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We help give all women in the Democratic Republic of Congo a legal future by providing scholarships to outstanding female law students.


All women deserve a life free from the threat of violence. The Congo is one of the poorest nations in the world and, according to the U.N., is considered the worst place on earth for violence against women. (Learn More Here)


We believe we can break this cycle of violence against women by raising money to fund qualified young women to attend law school in the Democratic Republic of Congo. 100% of the money raised is donated to the American Bar Association’s Rule of Law Initiative (ABA ROLI) Legal Scholarship Fund for female students on the ground in the Congo. This program is part of ABA ROLI’s broader work in the Democratic Republic of Congo, which seeks to expand access to justice and strengthen justice institutions. ABA ROLI is a non-profit organization under the ABA Fund for Justice and Education (FJE), a qualified exempt fund under Section 501(c)(3) of the Internal Revenue Code.


The female lawyers who are sponsored by Cynthia’s Sisters and ABA ROLI are committed to changing the way legal accountability works in the DRC.


One woman. One lawyer. One leader at a time.


The Congo is the worst place on earth to be a woman, according to the United Nations. Since 1999, over 500,000 women have been raped, sexually assaulted, tortured and held as sex slaves. Millions more have been killed. To date, there has been little accountability for the men committing these crimes. The justice system in the Congo is weak, particularly in remote areas, so unspeakable atrocities often go unpunished and the violence continues.


Journalist Amanda Jones witnessed the results of this violence when she first traveled to the Democratic Republic of Congo in 2013 and visited hospitals, women’s centers and clinics assisting women who had been affected. Returning, Amanda shared her experience with friend and fellow activist, Jennifer Chapin. What, Jennifer asked, is the most impactful, but underfunded, program you saw? And how can we make a difference?


This answer was a slam-dunk. Amanda had seen the ABA ROLI (American Bar Association Rule of Law Initiative) women’s legal scholarship program in the Congo, which awards grants to fund a girls’ law school education – including tuition, books, and a year-long internship at a legal aid clinic. The total cost of one of these five-year scholarships was only US$7,000 per student. The ABA-ROLI scholarship program had limited funds, and although they consistently identified many qualified students, they only had the means to fund a few.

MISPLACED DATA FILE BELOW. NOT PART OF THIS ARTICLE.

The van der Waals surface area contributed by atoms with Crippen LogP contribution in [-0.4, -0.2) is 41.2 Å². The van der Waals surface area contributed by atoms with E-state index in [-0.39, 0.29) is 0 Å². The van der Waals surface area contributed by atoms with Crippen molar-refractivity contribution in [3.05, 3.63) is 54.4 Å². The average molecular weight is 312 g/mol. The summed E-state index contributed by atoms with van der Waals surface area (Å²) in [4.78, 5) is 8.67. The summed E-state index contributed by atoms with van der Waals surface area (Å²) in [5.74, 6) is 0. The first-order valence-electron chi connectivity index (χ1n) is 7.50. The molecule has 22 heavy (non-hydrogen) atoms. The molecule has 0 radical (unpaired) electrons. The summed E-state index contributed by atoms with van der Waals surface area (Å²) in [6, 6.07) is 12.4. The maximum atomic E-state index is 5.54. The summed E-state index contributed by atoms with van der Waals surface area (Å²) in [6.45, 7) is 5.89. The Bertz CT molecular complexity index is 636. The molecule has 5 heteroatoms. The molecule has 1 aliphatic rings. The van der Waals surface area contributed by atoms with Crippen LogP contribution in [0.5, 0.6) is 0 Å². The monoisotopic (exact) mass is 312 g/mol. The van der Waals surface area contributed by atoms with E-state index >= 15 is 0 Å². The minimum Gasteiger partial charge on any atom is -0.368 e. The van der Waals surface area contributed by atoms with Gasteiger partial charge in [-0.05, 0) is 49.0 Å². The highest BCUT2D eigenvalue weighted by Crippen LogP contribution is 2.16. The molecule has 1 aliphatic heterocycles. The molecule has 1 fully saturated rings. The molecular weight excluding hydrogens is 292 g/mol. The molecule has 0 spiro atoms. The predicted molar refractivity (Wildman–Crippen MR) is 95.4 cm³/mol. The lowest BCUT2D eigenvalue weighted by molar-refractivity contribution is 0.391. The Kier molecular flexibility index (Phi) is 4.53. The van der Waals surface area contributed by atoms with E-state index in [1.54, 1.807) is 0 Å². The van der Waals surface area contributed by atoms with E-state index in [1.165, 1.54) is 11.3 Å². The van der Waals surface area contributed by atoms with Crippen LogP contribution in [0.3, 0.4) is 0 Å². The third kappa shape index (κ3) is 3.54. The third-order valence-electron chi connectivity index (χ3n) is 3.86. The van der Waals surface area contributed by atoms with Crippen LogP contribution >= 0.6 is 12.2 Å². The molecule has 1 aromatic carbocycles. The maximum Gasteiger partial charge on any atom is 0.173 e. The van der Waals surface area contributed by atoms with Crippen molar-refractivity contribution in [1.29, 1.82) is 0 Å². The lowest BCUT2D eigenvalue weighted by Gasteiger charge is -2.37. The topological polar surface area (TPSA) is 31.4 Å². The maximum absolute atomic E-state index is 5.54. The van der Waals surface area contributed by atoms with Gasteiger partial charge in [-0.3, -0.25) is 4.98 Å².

One lawyer can affect the lives of hundreds, if not thousands, of citizens over a career. Africa needs more strong, smart women as lawmakers and defenders; they need to be educated to become leaders, scholars, activists and to hold government positions.


We named the organization after Cynthia—a child who had one of the terrible stories Amanda had returned with. Cynthia’s mother had been held captive in a pit in the ground by a militia force and violated every day for two years. Cynthia was a child of rape, and subsequently her mother tried to kill her five times during her first six years of life. Cynthia is now a beautiful 8-year-old living at Eve Ensler’s City of Joy, a center where survivors of violent rape are given security and trained to become leaders in the community. Cynthia is the smartest girl in her class.





We are partnered with ABA ROLI, the American Bar Association’s Rule of Law Initiative, a Washington D.C.-based international development arm of the ABA. Since 1990, ABA ROLI has worked with partners in more than 100 countries to build sustainable institutions and societies that deliver justice, foster economic opportunity and ensure respect for human dignity. These efforts seek to strengthen legal institutions, support legal professionals, foster respect for human rights and advance public understanding of the law and of citizen rights. Each of these efforts contributes toward a more hospitable environment for rule of law in our host countries and, ultimately, worldwide. You can learn more about ABA ROLI’s work here.


All of the money raised by Cynthia’s Sisters goes directly to the ABA ROLI Legal Scholarship Fund for Congolese women. This ABA ROLI fund was first established by an American human rights activist, Amy Rao, who went to the Congo, and was shocked by the abuses women she met had suffered. Amy was inspired by the work of a handful of female Congolese lawyers working with ABA ROLI to fight sexual violence and protect women’s rights, and the commitment of struggling law students to carry on this work, and created the scholarship fund to support ABA ROLI to create lasting, systemic change.


Cynthia’s Sister’s raises money through private donations from individuals, law firms, and family foundations. All donations go to the ABA Fund for Justice and Education (FJE), a qualified exempt fund under Section 501(c)(3) of the Internal Revenue Code, which was created to accept gifts and grants to support the ABA’s public service work. All contributions to the FJE are tax deductible to the full extent allowed by law.


Please watch the video to the right to learn about combating sexual violence in the Democratic Republic of the Congo and ABA ROLI, the American Bar Association’s Rule of Law Initiative.